Bringing MomTech to life: Engineering professor designs a gadget to help moms breastfeed
Breast milk has many known health benefits, but breastfeeding is not always an option for moms, and many turn to pumping as an alternative. Katherine Hornbostel, assistant professor of mechanical engineering and materials science at the University of Pittsburgh Swanson School of Engineering, wanted to make this often cumbersome process easier. She decided to tackle the antiquated design of modern breast pumps and create a clever attachment that would make pumping more like nursing.
Hornbostel found herself in this parenting world after giving birth to twins during her doctoral studies at the Massachusetts Institute of Technology and decided to participate in their Breast Pump Hackathon six months into motherhood.
"'Mom-tech' is really behind the curve, and there is a lot of room for innovation," said Hornbostel. "The hackathon put me into the mindset of creating new products for mothers, and two years later, I found myself filing my first 'mom-tech' patent for Pump2Baby."
"Whether it is difficulty latching, giving birth to multiples, returning to work, or a host of other common issues, many women struggle with nursing and start pumping to produce breast milk," explained Hornbostel. "I wanted to create something to ease frustration with the pumping process."
Pump2Baby is a breast pump accessory that connects to any Medela breast pump. The user begins hands-free pumping with a pumping bra, and once some milk has accumulated in the bottle, the baby can suck it out through tubing to a nipple. A special valve in the bottom of each bottle prevents milk from leaking until the baby starts sucking.
Between pumping, cleaning, and feeding, the current process can take an hour for each feeding session. With around 8 feedings a day for newborns, pumping quickly becomes a full-time job for moms. Hornbostel's Pump2Baby design saves time and stress by allowing moms to pump and bottle-feed simultaneously.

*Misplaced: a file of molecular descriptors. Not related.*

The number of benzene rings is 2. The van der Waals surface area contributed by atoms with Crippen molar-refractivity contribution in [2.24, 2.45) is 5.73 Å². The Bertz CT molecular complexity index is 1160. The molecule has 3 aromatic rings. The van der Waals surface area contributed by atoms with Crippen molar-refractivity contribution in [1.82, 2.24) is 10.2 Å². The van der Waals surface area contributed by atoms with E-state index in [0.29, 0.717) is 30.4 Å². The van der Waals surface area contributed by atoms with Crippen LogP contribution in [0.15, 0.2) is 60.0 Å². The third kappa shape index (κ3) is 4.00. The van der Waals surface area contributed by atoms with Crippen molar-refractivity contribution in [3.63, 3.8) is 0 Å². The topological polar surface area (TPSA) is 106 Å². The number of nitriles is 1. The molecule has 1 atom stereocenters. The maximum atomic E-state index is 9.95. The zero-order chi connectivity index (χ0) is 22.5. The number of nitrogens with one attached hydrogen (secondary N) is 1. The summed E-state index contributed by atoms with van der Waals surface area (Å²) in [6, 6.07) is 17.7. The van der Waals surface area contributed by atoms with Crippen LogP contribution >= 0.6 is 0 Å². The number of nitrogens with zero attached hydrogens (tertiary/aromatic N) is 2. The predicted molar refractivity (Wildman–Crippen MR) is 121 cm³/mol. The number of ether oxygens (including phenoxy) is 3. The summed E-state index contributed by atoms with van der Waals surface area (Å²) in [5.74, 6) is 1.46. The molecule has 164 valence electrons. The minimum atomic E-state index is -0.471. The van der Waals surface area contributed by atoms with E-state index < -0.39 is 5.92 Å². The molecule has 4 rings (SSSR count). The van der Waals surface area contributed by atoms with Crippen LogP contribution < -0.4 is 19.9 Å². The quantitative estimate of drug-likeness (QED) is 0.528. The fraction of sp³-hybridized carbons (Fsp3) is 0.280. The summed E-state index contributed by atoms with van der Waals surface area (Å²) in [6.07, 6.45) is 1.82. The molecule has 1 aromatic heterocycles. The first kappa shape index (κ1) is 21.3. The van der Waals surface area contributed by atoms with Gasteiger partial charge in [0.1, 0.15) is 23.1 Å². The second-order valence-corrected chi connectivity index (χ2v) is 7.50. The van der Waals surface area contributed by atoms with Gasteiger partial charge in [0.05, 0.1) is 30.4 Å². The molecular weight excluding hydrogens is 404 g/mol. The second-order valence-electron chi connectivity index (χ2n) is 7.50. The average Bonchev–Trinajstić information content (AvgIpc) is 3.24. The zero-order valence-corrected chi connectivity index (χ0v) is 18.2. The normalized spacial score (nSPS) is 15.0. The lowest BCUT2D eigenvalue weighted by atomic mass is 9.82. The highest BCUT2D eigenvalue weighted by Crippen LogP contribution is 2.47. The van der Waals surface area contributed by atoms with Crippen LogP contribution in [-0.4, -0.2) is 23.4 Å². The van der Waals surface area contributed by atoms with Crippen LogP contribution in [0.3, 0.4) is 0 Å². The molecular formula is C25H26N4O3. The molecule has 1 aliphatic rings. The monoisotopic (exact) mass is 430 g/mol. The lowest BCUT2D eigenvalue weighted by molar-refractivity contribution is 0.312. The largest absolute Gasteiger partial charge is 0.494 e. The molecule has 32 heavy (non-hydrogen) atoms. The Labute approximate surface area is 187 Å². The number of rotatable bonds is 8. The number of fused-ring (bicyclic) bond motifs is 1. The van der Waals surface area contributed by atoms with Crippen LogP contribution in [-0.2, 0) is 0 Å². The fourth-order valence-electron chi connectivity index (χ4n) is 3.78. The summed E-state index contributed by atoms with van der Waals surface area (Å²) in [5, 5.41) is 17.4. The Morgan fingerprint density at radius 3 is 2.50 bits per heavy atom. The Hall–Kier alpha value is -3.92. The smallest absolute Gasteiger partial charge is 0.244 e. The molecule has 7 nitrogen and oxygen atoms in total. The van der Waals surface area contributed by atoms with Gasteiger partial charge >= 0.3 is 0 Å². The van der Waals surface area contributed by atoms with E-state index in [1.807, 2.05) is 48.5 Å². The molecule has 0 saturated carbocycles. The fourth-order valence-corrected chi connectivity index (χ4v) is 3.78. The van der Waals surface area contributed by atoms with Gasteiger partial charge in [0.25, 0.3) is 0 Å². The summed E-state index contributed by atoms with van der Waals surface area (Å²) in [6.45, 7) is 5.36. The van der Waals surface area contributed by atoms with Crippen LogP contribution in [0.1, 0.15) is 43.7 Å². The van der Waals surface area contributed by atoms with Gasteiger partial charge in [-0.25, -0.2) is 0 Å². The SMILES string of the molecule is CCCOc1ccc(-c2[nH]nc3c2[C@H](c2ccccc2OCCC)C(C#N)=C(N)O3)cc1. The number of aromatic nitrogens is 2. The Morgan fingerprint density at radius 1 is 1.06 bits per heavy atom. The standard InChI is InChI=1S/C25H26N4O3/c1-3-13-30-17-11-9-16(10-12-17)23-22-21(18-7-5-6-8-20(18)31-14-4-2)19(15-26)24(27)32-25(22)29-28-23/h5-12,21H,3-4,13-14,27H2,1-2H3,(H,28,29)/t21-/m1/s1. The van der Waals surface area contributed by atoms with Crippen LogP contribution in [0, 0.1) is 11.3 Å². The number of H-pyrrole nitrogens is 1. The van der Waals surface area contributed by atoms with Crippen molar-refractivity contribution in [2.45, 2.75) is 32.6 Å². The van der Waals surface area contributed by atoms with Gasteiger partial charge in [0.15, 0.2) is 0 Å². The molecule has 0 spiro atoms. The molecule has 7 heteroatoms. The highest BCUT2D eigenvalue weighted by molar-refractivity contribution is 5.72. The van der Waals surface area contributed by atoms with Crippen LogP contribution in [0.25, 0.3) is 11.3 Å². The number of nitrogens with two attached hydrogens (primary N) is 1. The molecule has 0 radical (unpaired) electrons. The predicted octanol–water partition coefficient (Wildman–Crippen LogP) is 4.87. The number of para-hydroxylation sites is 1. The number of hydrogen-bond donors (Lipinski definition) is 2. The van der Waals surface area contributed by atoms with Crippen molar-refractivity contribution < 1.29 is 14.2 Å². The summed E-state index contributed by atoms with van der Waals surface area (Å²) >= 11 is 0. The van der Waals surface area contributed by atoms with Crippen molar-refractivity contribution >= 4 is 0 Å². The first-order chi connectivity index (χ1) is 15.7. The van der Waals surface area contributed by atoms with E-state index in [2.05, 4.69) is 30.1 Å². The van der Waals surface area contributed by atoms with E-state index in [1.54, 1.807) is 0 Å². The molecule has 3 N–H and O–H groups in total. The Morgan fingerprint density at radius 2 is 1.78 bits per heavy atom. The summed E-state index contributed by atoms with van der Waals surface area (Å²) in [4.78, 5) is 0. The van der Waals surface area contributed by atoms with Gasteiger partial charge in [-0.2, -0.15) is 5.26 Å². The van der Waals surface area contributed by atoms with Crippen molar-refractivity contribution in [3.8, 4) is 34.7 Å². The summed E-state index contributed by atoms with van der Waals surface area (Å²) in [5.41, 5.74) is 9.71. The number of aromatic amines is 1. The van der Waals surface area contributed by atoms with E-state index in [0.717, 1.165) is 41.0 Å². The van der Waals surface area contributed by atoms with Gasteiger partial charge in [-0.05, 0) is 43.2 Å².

"Many women, myself included, get burned out on pumping milk around the clock. I think the hardest part for me was that I could not take care of my twin infants when I was constantly attached to that pump," said Hornbostel. "If I had Pump2Baby back when my boys were newborns, I almost certainly would have stuck with pumping longer because I could have actually fed them while pumping milk."
In addition to its time saving features, Pump2Baby also returns another benefit of breastfeeding- the mother's bonding experience with her child. The ability to pump and feed at the same time means the user can now hold their baby while pumping which simulates the bond moms create while breastfeeding.
"There are human factors to the production of milk," explains Hornbostel. "Some women struggle to produce milk because the process of pumping is too mechanical. Holding your child and connecting with them often helps encourage production."
Hornbostel believes that this product is going to change the way we approach "mom-tech" and hopes it will spur future innovations. She calculates that this product could save the user a total of 180 hours over six months if they exclusively pump. These precious hours mean more time spent with your little one or better yet...more sleep.
Provided by University of Pittsburgh